Big Spoons, Small Stomachs


My girlfriend and I had just finished a fabulous low-calorie lunch the other day when the server approached our table with the question every woman nurtures a love/hate relationship with on a daily basis, “Would anyone care to see the dessert tray today?”


I turned to my girlfriend—she turned to me.  We stared at each other.  No one wanted to be the first to stand up and scream, “IF THERE IS ONE MORSEL OF CHOCOLATE ON THAT DESSERT TRAY, OF COURSE WE WANT TO SEE IT!”  We both restrained ourselves and politely nodded as I said, “Yes.”


The server scurried off to find the tray filled with plastic, hard calorie-laden desserts that eerily reminded me of the food my daughter used to play with in her pretend kitchen.  I glanced at my girlfriend and firmly said, “I am not getting any dessert. I just want to look because I’ve really got to watch it these days.”


She nodded her head in agreement. “I’m with you,” she said, “Seriously. If I keep up eating the way I have been lately, my muffin top is going to look like a two-layer cake.”


“Okay,” I replied, “So we are in agreement.  No dessert?”


“No dessert,” she said, “And will you do me a teensy-weensy favor?  Don’t ask to chew on the plastic cake this time, okay?”


The server returned with the dessert tray and began her spiel—pointing at each dessert while spinning the tray deftly on her other hand.  “Over here, we have crème brulee, here we have the chocolate mousse cake, this one is a warm brownie with ice cream on top, here we have bananas foster, and finally, we have our famous cheesecake topped with a caramel sauce and toasted nuts.”  She smiled and then handed me a napkin.  “You might want to wipe the drool off your chin.”


As I rubbed the napkin over my face, my friend touched my arm and murmured, “Doesn’t that chocolate mousse cake look fabulous?”


I glared at her and then nodded at the server, “We’re trying to be good today.”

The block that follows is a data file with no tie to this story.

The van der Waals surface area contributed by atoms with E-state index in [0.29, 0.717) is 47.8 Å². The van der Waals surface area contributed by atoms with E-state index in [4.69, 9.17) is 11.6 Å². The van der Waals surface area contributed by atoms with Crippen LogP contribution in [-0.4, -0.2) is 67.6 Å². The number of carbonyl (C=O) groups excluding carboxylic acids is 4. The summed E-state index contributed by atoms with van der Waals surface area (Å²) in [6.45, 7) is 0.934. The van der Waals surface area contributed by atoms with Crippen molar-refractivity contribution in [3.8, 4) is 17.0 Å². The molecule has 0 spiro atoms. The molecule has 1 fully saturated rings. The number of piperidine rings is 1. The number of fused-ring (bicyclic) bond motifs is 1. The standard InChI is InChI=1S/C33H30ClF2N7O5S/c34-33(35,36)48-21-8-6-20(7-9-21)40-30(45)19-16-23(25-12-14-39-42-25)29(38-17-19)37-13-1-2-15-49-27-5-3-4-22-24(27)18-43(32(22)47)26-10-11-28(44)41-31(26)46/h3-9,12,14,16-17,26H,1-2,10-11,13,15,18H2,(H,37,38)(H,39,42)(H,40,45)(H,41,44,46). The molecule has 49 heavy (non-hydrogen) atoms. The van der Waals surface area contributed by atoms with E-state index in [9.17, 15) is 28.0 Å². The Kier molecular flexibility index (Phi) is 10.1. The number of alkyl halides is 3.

My friend joked, “These are fat-free desserts, aren’t they?” and then followed her remark with a bout of nervous laughter that made me wonder if she was already going into sugar shock just by viewing the dessert tray.


I stared at my girlfriend—and she stared at me back.  After what seemed like an eternity, she finally blurted, “We will split a piece of the chocolate mousse cake. Now off with you before we change our minds.”


“Very good,” the server said as she began to walk away with the tray.




My girlfriend shook her head.  “We shouldn’t have ordered that dessert.”


“I know,” I replied.  “Should we cancel the order?”


“Good Lord no!” she exclaimed.  “That would be so embarrassing.”


I nodded, “Definitely.”  I tapped my fingers on the table. Rat-a-tat-tat.  Rat-a-tat-tat.  My friend grabbed my hand to stop me just as we saw the server returning with our cake and two soup spoons.


“Now that’s what I like to see,” I remarked as she set the cake down between us, “Big spoons!”


As the server walked the dessert tray to another pair of helpless women held captive by their chocolate addictions, my girlfriend and I held our usual dessert visitation.  “Isn’t she beautiful the way they’ve fixed her up today?” I sighed as I turned the plate around so I could view the cake from all angles.


“She’s gorgeous,” my girlfriend whispered, “I love the way they drizzled chocolate around her.”


“Shall we?” I said as I held my soup spoon poised over the plate.


“Let’s do it,” she said with all the ferocity of an athlete ready to begin a race.


Together that afternoon, two women and our soup spoons entered the gates of sugar heaven and never regretted it for a moment, even when we felt our muffin tops crawling out of the top of our Spanx like prisoners escaping from jail.




About Vicky DeCoster

Award-winning humor writer Vicky DeCoster is the author of "From Diapers to Dorkville," "Husbands, Hot Flashes, and All That Hullabaloo!" and "The Wacky World of Womanhood." She has been published in over 60 magazines, books, and on several web sites. Vicky lives in Nebraska with her husband and two children where she loves to laugh every day. Visit her at
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One Response to Big Spoons, Small Stomachs

  1. Jessie says:

    This is so beautifully written- I am still laughing. Who wrote this? Can I talk to her about a little project I\’m working on? I would love to include this story if it\’s possible… My phone number is 801-390-6109. Or email me at PLEASE! Thanks!

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